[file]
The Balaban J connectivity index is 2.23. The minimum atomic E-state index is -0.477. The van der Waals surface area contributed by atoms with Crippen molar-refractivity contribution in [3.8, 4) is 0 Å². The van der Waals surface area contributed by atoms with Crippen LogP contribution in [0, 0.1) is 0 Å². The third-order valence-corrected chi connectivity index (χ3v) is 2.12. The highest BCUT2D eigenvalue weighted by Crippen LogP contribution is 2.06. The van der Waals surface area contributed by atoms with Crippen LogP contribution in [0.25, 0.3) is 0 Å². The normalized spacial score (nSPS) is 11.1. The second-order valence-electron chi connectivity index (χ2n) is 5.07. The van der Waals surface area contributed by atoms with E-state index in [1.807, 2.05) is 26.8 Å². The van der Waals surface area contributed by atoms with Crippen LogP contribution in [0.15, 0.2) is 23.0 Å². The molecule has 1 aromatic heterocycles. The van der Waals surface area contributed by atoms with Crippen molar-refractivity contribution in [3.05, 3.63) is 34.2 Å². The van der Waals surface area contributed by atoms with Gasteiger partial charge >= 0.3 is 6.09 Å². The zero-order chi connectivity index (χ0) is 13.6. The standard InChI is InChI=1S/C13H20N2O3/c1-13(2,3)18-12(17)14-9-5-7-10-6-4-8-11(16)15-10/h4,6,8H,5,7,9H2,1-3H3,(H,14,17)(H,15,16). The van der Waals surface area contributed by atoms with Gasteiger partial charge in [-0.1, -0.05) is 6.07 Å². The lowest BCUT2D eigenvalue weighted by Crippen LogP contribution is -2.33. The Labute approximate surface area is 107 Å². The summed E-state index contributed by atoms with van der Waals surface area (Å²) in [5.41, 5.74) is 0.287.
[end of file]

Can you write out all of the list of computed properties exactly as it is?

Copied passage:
The Balaban J connectivity index is 2.23. The minimum atomic E-state index is -0.477. The van der Waals surface area contributed by atoms with Crippen molar-refractivity contribution in [3.8, 4) is 0 Å². The van der Waals surface area contributed by atoms with Crippen LogP contribution in [0, 0.1) is 0 Å². The third-order valence-corrected chi connectivity index (χ3v) is 2.12. The highest BCUT2D eigenvalue weighted by Crippen LogP contribution is 2.06. The van der Waals surface area contributed by atoms with Crippen LogP contribution in [0.25, 0.3) is 0 Å². The normalized spacial score (nSPS) is 11.1. The second-order valence-electron chi connectivity index (χ2n) is 5.07. The van der Waals surface area contributed by atoms with E-state index in [1.807, 2.05) is 26.8 Å². The van der Waals surface area contributed by atoms with Crippen LogP contribution in [0.15, 0.2) is 23.0 Å². The molecule has 1 aromatic heterocycles. The van der Waals surface area contributed by atoms with Crippen molar-refractivity contribution in [3.05, 3.63) is 34.2 Å². The van der Waals surface area contributed by atoms with Gasteiger partial charge >= 0.3 is 6.09 Å². The zero-order chi connectivity index (χ0) is 13.6. The standard InChI is InChI=1S/C13H20N2O3/c1-13(2,3)18-12(17)14-9-5-7-10-6-4-8-11(16)15-10/h4,6,8H,5,7,9H2,1-3H3,(H,14,17)(H,15,16). The van der Waals surface area contributed by atoms with Gasteiger partial charge in [-0.1, -0.05) is 6.07 Å². The lowest BCUT2D eigenvalue weighted by Crippen LogP contribution is -2.33. The Labute approximate surface area is 107 Å². The summed E-state index contributed by atoms with van der Waals surface area (Å²) in [5.41, 5.74) is 0.287.